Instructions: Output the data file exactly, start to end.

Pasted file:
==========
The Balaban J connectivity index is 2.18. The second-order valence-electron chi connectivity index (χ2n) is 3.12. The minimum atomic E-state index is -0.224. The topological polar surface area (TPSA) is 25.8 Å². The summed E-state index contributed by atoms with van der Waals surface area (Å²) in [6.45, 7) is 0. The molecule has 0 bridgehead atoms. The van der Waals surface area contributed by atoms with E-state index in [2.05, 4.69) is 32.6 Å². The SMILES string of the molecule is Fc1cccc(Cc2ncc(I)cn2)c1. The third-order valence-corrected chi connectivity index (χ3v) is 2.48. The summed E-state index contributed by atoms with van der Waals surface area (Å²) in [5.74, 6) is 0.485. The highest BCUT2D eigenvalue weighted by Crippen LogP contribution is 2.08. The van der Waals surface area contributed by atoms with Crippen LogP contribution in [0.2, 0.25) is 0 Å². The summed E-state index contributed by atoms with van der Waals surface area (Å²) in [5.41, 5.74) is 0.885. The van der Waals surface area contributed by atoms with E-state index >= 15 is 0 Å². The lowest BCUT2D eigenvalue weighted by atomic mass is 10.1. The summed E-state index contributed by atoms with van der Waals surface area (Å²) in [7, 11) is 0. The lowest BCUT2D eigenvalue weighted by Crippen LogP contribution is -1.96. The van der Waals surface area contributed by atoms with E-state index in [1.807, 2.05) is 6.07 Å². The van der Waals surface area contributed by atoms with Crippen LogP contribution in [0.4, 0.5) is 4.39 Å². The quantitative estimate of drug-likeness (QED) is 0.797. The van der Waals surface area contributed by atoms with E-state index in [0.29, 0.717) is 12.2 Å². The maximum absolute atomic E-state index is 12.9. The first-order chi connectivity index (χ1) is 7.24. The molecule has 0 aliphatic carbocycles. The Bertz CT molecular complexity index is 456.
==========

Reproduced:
The Balaban J connectivity index is 2.18. The second-order valence-electron chi connectivity index (χ2n) is 3.12. The minimum atomic E-state index is -0.224. The topological polar surface area (TPSA) is 25.8 Å². The summed E-state index contributed by atoms with van der Waals surface area (Å²) in [6.45, 7) is 0. The molecule has 0 bridgehead atoms. The van der Waals surface area contributed by atoms with E-state index in [2.05, 4.69) is 32.6 Å². The SMILES string of the molecule is Fc1cccc(Cc2ncc(I)cn2)c1. The third-order valence-corrected chi connectivity index (χ3v) is 2.48. The summed E-state index contributed by atoms with van der Waals surface area (Å²) in [5.74, 6) is 0.485. The highest BCUT2D eigenvalue weighted by Crippen LogP contribution is 2.08. The van der Waals surface area contributed by atoms with Crippen LogP contribution in [0.2, 0.25) is 0 Å². The summed E-state index contributed by atoms with van der Waals surface area (Å²) in [5.41, 5.74) is 0.885. The van der Waals surface area contributed by atoms with E-state index >= 15 is 0 Å². The lowest BCUT2D eigenvalue weighted by atomic mass is 10.1. The summed E-state index contributed by atoms with van der Waals surface area (Å²) in [7, 11) is 0. The lowest BCUT2D eigenvalue weighted by Crippen LogP contribution is -1.96. The van der Waals surface area contributed by atoms with E-state index in [1.807, 2.05) is 6.07 Å². The van der Waals surface area contributed by atoms with Crippen LogP contribution in [0.4, 0.5) is 4.39 Å². The quantitative estimate of drug-likeness (QED) is 0.797. The van der Waals surface area contributed by atoms with E-state index in [0.29, 0.717) is 12.2 Å². The maximum absolute atomic E-state index is 12.9. The first-order chi connectivity index (χ1) is 7.24. The molecule has 0 aliphatic carbocycles. The Bertz CT molecular complexity index is 456.